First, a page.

Do you measure the wrong success criteria?

Here are some of my reflections from RoundUp Rodeo 72 with Sam Larner and Brian Fitzpatrick.

South Africa loses a lineout to Wales. How should this be measured?

In Episode 72, Sam Larner raises some excellent points about how we as coaches of teams measure the success of elements within the game. His example is why do we continually kick to the corner from a penalty when our lineout may not be consistently good enough to make the most of this opportunity.

This got me thinking about “resulting” which is discussed by Annie Duke in Episode 37 of The Knowledge Project podcast titled Getting Better by Being Wrong. Resulting is judging the result only on it’s outcomes, not on the merits of the decision making processes by which you made it.

We see resulting all the time in sport. Players, coaches, supporters all assess whether something was a good decision or not by whether the outcome was a positive one.

Let’s take Sam’s example. We get a penalty and make a choice to kick to the corner. If we win the lineout, observers will say it was a good decision. If we lose the lineout people will say we should have kicked for the posts or tapped and gone.


With analysis now being so accessible for non-professional teams, I wonder whether we could use the available information more effectively. Platforms such as Coach Logic for post match analysis or even free apps on an iphone or ipad for in game tagging such as Dartfish’s Easytag could help make our decision-making easier and give us useful data from which we can make better informed decisions.

Tracking sequences may provide some useful insight in to how the game unfolds.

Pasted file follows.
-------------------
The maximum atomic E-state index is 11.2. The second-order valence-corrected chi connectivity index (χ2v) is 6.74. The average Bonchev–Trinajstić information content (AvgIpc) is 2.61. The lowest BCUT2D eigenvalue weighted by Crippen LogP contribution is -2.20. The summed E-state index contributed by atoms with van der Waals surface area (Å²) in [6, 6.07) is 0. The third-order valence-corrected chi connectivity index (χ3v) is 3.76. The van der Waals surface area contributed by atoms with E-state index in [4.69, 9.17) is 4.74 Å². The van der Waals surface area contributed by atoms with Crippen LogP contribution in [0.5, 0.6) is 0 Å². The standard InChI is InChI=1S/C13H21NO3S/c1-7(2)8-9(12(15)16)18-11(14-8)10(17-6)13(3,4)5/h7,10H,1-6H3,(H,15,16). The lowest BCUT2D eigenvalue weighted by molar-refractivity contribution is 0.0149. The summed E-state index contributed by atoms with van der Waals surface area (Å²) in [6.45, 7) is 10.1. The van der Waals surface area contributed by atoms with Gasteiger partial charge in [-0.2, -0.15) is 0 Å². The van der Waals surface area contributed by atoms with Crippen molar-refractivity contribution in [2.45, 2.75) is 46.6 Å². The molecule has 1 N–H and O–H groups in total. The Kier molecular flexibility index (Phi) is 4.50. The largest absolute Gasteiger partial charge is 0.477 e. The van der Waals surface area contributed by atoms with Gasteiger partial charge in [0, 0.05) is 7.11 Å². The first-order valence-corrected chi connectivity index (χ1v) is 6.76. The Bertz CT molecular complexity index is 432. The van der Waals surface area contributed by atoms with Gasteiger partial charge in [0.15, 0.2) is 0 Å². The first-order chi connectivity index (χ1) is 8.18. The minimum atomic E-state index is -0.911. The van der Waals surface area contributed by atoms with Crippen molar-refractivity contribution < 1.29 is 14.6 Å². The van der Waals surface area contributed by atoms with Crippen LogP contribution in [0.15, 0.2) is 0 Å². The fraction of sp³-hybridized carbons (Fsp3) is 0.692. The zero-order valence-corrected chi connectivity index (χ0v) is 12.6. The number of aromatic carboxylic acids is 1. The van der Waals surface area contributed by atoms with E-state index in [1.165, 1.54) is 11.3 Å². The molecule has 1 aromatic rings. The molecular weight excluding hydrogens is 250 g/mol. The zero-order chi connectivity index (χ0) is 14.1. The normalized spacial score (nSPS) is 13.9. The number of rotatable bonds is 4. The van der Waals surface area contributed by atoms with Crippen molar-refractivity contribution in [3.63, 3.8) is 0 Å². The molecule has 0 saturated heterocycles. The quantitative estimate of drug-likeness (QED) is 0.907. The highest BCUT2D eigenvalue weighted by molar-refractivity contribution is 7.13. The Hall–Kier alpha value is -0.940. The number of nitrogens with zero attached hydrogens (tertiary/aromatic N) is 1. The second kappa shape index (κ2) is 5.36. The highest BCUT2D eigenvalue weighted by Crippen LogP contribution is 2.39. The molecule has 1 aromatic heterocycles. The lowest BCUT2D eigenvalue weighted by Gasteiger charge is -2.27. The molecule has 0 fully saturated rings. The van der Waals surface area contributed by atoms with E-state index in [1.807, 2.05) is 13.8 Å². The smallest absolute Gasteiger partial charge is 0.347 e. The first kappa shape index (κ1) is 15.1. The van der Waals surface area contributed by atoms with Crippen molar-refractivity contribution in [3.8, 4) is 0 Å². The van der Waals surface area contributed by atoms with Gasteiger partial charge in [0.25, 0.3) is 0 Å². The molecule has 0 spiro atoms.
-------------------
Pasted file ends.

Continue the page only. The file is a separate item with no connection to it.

The beauty (as well as the downside of the game) is it is continually stop-start. This presents us with multiple opportunities to measure and review what we do and how effective it is. We could list all the ways in which the game re-starts as well as all the ways in which possession changes. By then noting down how possession changes, how play starts and it’s outcome we may start to see some patterns emerge.

For example:

  1. Outcome / Possession Change = Penalty (we have gained possession from a penalty)
  2. Re-Start = Lineout (we have kicked to touch from the penalty)
  3. Outcome / Possession Change = Lost lineout (we lose the lineout)

Traditionally we may just look at a lineout win/loss percentage but that can largely ignore the context in which the decision to kick to the corner was made. This sequential assessment may start to demonstrate the rationale for our thinking as it can better highlight patterns.

It may also highlight flaws in our thinking. Either way, we can update our decision-making processes to better align our decisions with a likelier outcome.

If we kick to the corner and lose the lineout then we can at least assess it from a perspective that it was our best decision rather than claim we should have done something else based purely on the result.

Collecting data this way make take a bit of time to gather a baseline and understand what decisions the team make consistently or inconsistently, whichever the case may be. Where I believe our focus should be is on what informs the decisions we make, how do we know this is based on good intelligence and if it isn’t how will we review it.

Avoiding being a resulter who always knows what the team should have done after the fact and who only operates in hindsight I would suggest is pretty crucial for a coach.

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